A Car-Size Asteroid Just Whipped by Earth

Gianluca Masi
Gianluca Masi (Virtual Telescope Project) and Michael Schwartz (Tengara Observatories) captured this view of the 12 foot wide (3.6 meters) asteroid 2017 GM as it approached Earth April 4, 2017 using a telescope in Arizona. The telescope tracked the asteroid, meaning the surrounding stars appear as streaks. (Image credit: Gianluca Masi/The Virtual Telescope Project; Michael Schwartz/Tengara Observatories, Ltd)

A car-size asteroid was caught on camera just before it approached within 10,100 miles (16,300 km) of Earth today (April 4) — less than one-twentieth the distance from Earth to the moon.

The 12-foot-wide (3.6 meters) celestial visitor, called 2017 GM, whipped by at 11.5 miles per second (18.5 kilometers per second) compared to Earth early this morning. Scientists at the Mount Lemmon Survey in Arizona first spotted the asteroid yesterday, and researchers with Virtual Telescope Project and Tengara Observatories also snapped a photo before its closest approach with an Arizona telescope.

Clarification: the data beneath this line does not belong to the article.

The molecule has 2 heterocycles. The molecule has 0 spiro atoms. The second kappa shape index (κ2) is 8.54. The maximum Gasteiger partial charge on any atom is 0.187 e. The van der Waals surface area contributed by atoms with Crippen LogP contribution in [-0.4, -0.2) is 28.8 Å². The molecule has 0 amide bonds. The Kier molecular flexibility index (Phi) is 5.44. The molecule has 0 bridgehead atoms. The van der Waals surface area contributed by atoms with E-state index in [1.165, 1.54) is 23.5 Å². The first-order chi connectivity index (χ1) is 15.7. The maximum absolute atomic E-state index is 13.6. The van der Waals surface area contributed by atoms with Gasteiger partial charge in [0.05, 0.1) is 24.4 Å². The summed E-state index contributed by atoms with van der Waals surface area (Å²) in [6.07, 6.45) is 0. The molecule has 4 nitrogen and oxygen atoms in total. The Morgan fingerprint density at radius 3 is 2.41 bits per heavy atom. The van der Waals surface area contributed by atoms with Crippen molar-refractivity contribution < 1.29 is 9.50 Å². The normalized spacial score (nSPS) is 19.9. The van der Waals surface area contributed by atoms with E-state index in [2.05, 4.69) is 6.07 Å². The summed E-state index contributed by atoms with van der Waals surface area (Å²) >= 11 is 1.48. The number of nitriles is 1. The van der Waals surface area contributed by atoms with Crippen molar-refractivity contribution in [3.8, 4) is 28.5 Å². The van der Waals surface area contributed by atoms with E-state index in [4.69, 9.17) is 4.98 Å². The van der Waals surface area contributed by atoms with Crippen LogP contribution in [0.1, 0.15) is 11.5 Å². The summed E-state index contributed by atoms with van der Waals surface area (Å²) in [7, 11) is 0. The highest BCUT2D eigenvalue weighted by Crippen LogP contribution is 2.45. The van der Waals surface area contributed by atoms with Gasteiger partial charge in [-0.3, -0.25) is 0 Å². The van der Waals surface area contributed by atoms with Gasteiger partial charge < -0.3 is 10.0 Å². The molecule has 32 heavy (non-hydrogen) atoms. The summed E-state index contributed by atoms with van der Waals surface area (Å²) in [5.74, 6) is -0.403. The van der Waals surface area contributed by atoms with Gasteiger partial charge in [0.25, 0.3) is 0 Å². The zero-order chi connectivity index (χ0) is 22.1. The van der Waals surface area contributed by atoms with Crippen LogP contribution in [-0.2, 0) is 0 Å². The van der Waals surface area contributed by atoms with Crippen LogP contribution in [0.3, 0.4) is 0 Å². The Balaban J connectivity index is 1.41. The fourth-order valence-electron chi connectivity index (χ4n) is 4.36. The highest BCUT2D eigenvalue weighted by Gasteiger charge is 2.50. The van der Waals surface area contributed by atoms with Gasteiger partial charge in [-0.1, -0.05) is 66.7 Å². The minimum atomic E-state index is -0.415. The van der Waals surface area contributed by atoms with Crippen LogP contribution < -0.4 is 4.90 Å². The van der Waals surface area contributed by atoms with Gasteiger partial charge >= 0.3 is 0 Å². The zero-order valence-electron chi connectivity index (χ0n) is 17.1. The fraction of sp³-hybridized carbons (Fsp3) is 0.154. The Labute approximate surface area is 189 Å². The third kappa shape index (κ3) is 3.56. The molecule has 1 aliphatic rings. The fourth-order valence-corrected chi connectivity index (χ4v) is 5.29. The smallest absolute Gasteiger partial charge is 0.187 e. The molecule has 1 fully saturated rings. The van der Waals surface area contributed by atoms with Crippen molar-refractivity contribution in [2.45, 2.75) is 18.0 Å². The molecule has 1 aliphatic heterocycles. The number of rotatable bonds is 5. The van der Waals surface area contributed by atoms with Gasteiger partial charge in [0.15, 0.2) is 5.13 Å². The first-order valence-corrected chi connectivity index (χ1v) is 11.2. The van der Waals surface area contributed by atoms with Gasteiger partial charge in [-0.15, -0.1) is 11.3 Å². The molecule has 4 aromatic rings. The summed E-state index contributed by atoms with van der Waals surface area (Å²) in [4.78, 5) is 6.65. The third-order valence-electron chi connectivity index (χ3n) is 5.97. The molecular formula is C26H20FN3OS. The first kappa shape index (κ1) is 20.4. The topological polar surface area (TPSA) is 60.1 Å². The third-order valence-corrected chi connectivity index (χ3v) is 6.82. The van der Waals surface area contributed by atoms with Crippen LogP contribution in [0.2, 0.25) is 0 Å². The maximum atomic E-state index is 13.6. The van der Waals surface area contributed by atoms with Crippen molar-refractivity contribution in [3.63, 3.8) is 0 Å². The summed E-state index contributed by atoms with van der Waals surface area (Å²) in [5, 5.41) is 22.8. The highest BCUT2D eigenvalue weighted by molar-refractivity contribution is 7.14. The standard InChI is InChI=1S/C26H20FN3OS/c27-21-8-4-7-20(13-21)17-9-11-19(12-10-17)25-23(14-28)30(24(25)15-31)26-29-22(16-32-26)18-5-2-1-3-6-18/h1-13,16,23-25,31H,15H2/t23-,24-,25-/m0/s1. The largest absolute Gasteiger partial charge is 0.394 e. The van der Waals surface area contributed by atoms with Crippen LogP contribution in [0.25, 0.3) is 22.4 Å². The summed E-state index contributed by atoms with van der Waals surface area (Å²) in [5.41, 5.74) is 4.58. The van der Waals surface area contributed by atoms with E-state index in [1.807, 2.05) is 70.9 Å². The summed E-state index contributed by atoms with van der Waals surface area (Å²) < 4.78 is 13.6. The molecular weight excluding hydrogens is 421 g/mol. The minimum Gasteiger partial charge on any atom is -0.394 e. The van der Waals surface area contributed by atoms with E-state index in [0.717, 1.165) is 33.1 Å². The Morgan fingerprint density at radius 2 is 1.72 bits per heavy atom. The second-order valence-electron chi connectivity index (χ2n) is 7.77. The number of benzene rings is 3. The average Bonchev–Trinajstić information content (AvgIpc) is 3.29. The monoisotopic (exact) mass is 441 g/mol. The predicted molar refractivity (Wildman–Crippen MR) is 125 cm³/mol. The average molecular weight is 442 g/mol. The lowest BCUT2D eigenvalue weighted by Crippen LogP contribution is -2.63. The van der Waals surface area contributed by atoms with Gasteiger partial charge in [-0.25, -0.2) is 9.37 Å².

Based on its orbit, the little asteroid likely last passed by Earth in March 1961, according to NASA's Jet Propulsion Laboratory. However, it was much farther away that time — about 93 times the average Earth-moon distance, . It whipped far out after that, but eventually swung by Mars and Venus in 2013 and 2014, respectively, before making its way back to Earth. It's the 15th object to make a close approach to Earth this month, and it came by far the closest to our planet, according to the NASA data.

In March, a 10-foot-wide (3 m) object came 1,000 miles (1,600 km) closer to Earth's path. Like that asteroid, 2017 GM came in closer than satellites in high Earth orbit.

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Sarah Lewin
Associate Editor

Sarah Lewin started writing for Space.com in June of 2015 as a Staff Writer and became Associate Editor in 2019 . Her work has been featured by Scientific American, IEEE Spectrum, Quanta Magazine, Wired, The Scientist, Science Friday and WGBH's Inside NOVA. Sarah has an MA from NYU's Science, Health and Environmental Reporting Program and an AB in mathematics from Brown University. When not writing, reading or thinking about space, Sarah enjoys musical theatre and mathematical papercraft. She is currently Assistant News Editor at Scientific American. You can follow her on Twitter @SarahExplains.